Ahhh, January! The month of good intentions.
The month of diets begun and gym memberships opened, vices sworn off and new beginnings envisioned.
And now, one week in, it may well be the month of “I’ll start over next week.”
If you’re looking to make changes—and to actually succeed—I suggest you start small.
Most of us tend to think in all or nothing terms, losing sight of the many tiny changes that contribute to success and the many failures that go into finally getting some traction.
I think of change as, say, fifty percent failure, with the other fifty percent consisting of false starts and corrections and a handful of wins.
Change doesn’t happen in one swoop, no matter what the Just Do It campaign implies. An intention to be more patient with our children or kinder to our spouse is a mere starting point. In order to take it from the idea stage to the action stage, we have to break it down into small, well-thought-out, doable steps. Steps that we’re nearly guaranteed to pull off.
One New Year’s Eve, I heard a comedienne say, “I’m tired of making New Year’s resolutions that I cannot keep. This year I’ve got one that’s a sure-fire win. This year, I resolve not to stab anyone.”
Aiming just a bit higher than that, one might say, “this year I’m going to become more physically fit,” and start with standing when you talk on the phone instead of sitting with your feet up, parking three blocks away from the office or the train station, doing five sit-ups a day.
Remember, five sit-ups is five sit-ups more than having sat on your duff. No, that and an extra flight or two of stairs won’t get you on the cover of Flex magazine, but it is a small first step that you can build on if you choose.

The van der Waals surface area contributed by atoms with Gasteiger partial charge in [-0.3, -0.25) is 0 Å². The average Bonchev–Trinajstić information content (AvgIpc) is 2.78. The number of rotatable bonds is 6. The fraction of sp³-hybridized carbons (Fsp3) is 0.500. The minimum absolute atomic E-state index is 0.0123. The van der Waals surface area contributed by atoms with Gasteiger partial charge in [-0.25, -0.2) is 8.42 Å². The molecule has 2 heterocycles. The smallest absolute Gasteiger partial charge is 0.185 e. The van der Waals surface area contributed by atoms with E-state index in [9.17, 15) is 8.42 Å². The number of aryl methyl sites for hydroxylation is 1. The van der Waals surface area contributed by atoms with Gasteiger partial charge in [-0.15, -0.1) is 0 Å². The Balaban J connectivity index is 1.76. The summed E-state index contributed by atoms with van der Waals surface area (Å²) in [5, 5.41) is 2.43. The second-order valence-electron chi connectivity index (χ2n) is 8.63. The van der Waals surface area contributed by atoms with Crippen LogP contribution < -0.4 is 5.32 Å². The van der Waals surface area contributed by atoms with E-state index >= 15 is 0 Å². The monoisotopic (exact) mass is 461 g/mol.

It used to be that doing something one hundred percent was as good as it got. Apparently that’s now no longer enough. Every day I hear people say “we went for it a hundred-and-ten percent,” or “a thousand percent” leaving the hundred-percenters to look like mere slackers.
How about we give credit to every small move we make that brings us closer to our goal? If one out of four times you’re patient instead of brusque, if every day you do one kind thing for your spouse that you wouldn’t normally do, I say “thumbs up.” Maybe tomorrow you’ll do two kind things or four; maybe you’ll surprise yourself and do five. Maybe you’ll have a bad day and be as grouchy or stingy as ever.
But then again, maybe not.
Not hitting the mark? Okay, dust yourself off and go at it again. Humans are flawed creatures who do not change easily. Though many a New Year’s resolution has bitten the dust with the very first obstacle that it encountered, the truth is that one cookie or grumpy outburst does not a full-on failure make.
No matter how focused and determined we are, familiar patterns are difficult to break. Often, change occurs when we are about to behave in the habitual way and we stop ourselves in midstream. Much like the do-over concept I wrote about in a recent post, where couples give themselves a second chance after having behaved in a regrettable way.
Thinking big is the real enemy of change. Yes, people like to say “you can’t cross a chasm in two small jumps,” but the truth is that most of the changes that will make the biggest difference in our relationships require small, repeated shifts in behavior.
For example, a resolution to stop interrupting your partner when she’s talking is really a commitment to be aware of the impact of the offending behavior, to pause, to calm down, to be silent, to listen, to be mindful of a tendency to be competitive or dismissive, and to manage your impulse to correct “misinformation”.
When setting goals keep these principles in mind:
1. Start with a goal that is manageable and measurable.
2. Be clear about the new behavior you aspire to and know all the small pieces that comprise the whole.
3. Don’t underestimate how challenging it can be to adopt new behaviors.
4. Remember that mistakes are a helpful part of the learning process.
5. Accept imperfection as an inevitability.
6. Don’t get so focused on your failures that you give up.
7. Aim as high as possible, but not so high that you set yourself up to fail.
Now over to you: What’s helped you make positive changes in your life?
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